Juvenile xanthogranuloma invading the muscles in the head and neck: Clinicopathological case report

Alexander Margulis*, Hector Melin-Aldana, Bruce S. Bauer

*Corresponding author for this work

Research output: Contribution to journalArticle

13 Scopus citations

Abstract

Juvenile xanthogranuloma (JXG) is a member of the non-Langerhans cell group of histiocytic proliferative disorders. It typically presents as a solitary, benign, rapidly growing cutaneous tumor that may regress spontaneously. Most cutaneous lesions of JXG occur in the head and neck region of infants and young children. JXG has been documented in many visceral locations including the lung, bone, testis, gastrointestinal tract, kidney, heart, eye, and oral cavity. Intramuscular location is extremely rare. The few intramuscular lesions that have been described involve the trunk, with the musculature of the back involved most frequently. The authors present a patient with juvenile xanthogranuloma on her chin deeply invading the underlying facial muscles. Histopathological analysis confirmed the intramuscular extension. To the authors' knowledge, this is the first detailed clinicopathological report of juvenile xanthogranuloma infiltrating the muscles in the head and neck.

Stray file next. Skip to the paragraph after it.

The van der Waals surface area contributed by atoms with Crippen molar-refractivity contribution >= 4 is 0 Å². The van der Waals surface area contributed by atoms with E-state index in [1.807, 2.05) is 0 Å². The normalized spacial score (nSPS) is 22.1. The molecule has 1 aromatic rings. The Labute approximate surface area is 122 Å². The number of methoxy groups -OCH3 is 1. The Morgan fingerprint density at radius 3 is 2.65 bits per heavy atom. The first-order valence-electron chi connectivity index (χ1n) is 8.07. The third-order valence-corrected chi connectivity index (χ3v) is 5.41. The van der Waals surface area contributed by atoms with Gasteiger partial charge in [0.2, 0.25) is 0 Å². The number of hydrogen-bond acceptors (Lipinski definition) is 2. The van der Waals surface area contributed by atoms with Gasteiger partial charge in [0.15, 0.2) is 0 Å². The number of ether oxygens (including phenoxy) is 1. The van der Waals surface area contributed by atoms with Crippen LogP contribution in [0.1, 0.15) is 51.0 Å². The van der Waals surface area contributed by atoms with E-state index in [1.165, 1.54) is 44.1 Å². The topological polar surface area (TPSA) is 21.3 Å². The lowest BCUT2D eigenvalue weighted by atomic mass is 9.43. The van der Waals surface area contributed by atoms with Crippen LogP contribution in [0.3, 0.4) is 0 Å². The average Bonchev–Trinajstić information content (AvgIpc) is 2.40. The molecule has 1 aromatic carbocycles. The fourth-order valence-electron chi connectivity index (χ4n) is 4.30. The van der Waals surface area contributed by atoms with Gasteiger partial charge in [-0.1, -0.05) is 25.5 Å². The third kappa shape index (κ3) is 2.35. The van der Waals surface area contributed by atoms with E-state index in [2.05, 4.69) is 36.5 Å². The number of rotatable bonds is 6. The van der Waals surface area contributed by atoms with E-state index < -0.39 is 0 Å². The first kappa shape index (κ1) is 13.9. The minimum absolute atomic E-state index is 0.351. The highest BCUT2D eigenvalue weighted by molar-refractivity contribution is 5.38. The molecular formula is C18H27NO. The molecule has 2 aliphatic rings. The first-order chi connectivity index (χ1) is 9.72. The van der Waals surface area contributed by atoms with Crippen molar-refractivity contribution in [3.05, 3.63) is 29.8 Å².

Original languageEnglish (US)
Pages (from-to)425-428
Number of pages4
JournalAnnals of plastic surgery
Volume50
Issue number4
DOIs
StatePublished - Apr 1 2003

ASJC Scopus subject areas

  • Surgery

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